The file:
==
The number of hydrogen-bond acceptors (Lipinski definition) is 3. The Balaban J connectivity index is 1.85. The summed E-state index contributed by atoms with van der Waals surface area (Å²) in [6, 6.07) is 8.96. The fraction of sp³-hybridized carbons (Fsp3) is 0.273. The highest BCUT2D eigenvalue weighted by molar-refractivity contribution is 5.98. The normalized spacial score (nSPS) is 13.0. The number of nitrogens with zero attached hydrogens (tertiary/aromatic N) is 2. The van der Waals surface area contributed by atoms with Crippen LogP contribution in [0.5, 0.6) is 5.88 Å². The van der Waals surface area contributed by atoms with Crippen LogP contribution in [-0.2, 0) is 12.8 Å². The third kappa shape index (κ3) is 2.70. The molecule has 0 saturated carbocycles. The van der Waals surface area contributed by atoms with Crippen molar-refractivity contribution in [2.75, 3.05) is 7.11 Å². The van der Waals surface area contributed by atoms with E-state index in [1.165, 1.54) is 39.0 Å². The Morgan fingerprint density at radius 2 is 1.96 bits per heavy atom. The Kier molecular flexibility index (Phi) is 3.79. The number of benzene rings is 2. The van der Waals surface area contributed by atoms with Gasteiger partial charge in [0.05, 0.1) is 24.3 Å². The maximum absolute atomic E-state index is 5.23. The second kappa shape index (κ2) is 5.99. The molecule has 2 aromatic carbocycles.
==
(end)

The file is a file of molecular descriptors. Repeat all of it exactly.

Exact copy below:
The number of hydrogen-bond acceptors (Lipinski definition) is 3. The Balaban J connectivity index is 1.85. The summed E-state index contributed by atoms with van der Waals surface area (Å²) in [6, 6.07) is 8.96. The fraction of sp³-hybridized carbons (Fsp3) is 0.273. The highest BCUT2D eigenvalue weighted by molar-refractivity contribution is 5.98. The normalized spacial score (nSPS) is 13.0. The number of nitrogens with zero attached hydrogens (tertiary/aromatic N) is 2. The van der Waals surface area contributed by atoms with Crippen LogP contribution in [0.5, 0.6) is 5.88 Å². The van der Waals surface area contributed by atoms with Crippen LogP contribution in [-0.2, 0) is 12.8 Å². The third kappa shape index (κ3) is 2.70. The molecule has 0 saturated carbocycles. The van der Waals surface area contributed by atoms with Crippen molar-refractivity contribution in [2.75, 3.05) is 7.11 Å². The van der Waals surface area contributed by atoms with E-state index in [1.165, 1.54) is 39.0 Å². The Morgan fingerprint density at radius 2 is 1.96 bits per heavy atom. The Kier molecular flexibility index (Phi) is 3.79. The number of benzene rings is 2. The van der Waals surface area contributed by atoms with Gasteiger partial charge in [0.05, 0.1) is 24.3 Å². The maximum absolute atomic E-state index is 5.23. The second kappa shape index (κ2) is 5.99. The molecule has 2 aromatic carbocycles.